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Social bonds are more advantageous for long-lived animals

Researchers at the University of Exeter propose that having friends and enemies makes evolutionary sense among the animals that age slowly and live for many years. The scientists argue that natural selection favors complex social structures and relationships in long-lived animals. 

Animals that live fast and die young focus their energy on reproduction, while animals that age much more slowly invest in survival and live longer lives.

For long-lived animals, knowing their friends and enemies comes more easily, and helps them to live even longer. Animals that live and die at a fast pace, however, should only bother with social relationships if it increases their chances of reproduction, explained the researchers.

“Slow-living species can afford to invest in social relationships, as they live long enough to enjoy the pay-offs,” said Professor Dave Hodgson. “There is strong evidence that strong social bonds are beneficial for survival in slow-living species, including humans.”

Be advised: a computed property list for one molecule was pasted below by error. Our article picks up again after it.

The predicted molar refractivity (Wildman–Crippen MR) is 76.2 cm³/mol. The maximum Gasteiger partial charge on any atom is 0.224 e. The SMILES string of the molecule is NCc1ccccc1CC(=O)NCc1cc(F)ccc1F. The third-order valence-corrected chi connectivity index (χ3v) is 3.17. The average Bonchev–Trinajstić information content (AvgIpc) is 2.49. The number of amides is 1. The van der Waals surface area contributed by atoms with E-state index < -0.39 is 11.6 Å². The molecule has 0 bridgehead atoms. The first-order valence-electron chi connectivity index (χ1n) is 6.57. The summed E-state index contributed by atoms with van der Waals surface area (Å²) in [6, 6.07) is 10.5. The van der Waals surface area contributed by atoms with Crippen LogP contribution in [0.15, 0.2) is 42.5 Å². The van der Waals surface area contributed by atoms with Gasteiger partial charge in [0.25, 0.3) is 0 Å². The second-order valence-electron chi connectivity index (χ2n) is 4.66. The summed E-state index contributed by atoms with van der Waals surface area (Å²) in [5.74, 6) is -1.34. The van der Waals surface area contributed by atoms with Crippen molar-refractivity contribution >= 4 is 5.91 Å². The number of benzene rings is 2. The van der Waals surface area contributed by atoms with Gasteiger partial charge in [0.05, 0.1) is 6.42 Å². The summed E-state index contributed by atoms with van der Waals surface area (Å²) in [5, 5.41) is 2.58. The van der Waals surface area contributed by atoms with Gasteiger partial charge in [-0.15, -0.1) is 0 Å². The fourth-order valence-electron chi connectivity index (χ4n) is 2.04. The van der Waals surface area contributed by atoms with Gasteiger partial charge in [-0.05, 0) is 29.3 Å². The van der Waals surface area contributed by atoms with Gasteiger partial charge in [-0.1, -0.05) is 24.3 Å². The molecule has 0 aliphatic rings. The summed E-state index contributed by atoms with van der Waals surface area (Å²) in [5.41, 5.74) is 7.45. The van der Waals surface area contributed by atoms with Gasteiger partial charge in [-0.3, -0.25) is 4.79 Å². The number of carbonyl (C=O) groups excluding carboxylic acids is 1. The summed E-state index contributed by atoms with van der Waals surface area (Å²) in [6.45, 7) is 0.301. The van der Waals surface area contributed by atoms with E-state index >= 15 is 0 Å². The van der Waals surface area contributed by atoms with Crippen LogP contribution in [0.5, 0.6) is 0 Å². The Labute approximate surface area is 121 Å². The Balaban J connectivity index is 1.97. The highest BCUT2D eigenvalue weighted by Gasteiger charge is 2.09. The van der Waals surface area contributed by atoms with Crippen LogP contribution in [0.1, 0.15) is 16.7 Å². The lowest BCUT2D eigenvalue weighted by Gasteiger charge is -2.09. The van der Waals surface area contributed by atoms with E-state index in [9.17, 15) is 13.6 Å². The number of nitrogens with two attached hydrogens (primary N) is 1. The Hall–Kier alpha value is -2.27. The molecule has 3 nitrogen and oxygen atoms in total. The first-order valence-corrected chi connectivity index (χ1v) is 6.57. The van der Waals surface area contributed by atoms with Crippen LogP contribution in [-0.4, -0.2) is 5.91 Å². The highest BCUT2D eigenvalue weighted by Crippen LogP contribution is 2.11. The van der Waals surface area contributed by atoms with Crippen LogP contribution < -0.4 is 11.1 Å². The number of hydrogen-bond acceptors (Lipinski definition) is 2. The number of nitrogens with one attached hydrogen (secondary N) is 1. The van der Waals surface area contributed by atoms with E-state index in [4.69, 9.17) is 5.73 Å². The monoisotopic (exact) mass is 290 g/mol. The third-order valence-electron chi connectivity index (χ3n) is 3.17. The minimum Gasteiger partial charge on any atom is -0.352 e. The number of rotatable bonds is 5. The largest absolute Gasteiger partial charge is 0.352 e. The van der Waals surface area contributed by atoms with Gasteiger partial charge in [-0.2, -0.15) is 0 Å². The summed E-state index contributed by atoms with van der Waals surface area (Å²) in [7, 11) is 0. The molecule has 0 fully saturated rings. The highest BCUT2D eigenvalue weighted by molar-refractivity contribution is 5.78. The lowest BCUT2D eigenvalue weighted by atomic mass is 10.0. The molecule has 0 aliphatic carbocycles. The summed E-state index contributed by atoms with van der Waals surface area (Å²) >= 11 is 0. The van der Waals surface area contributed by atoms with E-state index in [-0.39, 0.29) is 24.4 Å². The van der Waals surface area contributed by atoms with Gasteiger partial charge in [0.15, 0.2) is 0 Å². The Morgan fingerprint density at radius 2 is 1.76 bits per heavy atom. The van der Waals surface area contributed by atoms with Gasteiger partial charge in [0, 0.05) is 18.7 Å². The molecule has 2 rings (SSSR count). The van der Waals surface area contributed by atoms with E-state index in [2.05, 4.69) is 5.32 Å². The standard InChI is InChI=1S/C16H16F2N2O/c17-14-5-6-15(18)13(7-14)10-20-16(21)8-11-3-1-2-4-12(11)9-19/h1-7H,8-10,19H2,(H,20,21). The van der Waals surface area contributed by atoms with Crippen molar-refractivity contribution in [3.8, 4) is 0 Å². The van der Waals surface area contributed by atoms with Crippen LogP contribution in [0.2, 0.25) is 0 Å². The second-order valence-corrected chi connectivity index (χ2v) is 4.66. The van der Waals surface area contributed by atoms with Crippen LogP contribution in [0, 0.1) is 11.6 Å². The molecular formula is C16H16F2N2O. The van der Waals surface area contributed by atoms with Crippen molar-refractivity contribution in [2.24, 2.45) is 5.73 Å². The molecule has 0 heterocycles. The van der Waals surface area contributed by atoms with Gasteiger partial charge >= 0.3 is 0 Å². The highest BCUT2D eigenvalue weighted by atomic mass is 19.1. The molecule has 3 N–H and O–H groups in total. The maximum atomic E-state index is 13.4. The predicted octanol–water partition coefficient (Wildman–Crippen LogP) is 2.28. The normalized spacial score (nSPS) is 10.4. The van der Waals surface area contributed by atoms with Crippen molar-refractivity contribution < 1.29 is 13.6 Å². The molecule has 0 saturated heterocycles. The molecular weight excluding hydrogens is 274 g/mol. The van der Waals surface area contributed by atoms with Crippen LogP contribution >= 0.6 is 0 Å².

“We suggest there is a ‘positive feedback’ – certain social behaviours lead to a longer life, and longer lifespan promotes the development of social bonds.”

Professor Hodgson said there is growing evidence that differentiated social relationships have a stronger supportive effect on survival than on reproduction. As a result, fast-lived species do not gain the same evolutionary advantages from social relationships as long-lived species.

“If we want to understand more about social relationships and lifespan, we need to think about the relationship between the two,” said Dr. Matthew Silk. He noted that further research is needed to explore the social structures of wild animals, and could help to clarify the links between social bonds, survival and reproduction.

“Our proposal, that strong and weak social bonds will be more prevalent in slower-living animals, is theoretical,” said Professor Hodgson. “We know a lot about animal lifespans, but we know too little about the social structures of many types of animal. If we are right, then social bonds could really be key to longer life.”

The study is published in the journal Trends in Ecology and Evolution.

By Chrissy Sexton, Staff Writer

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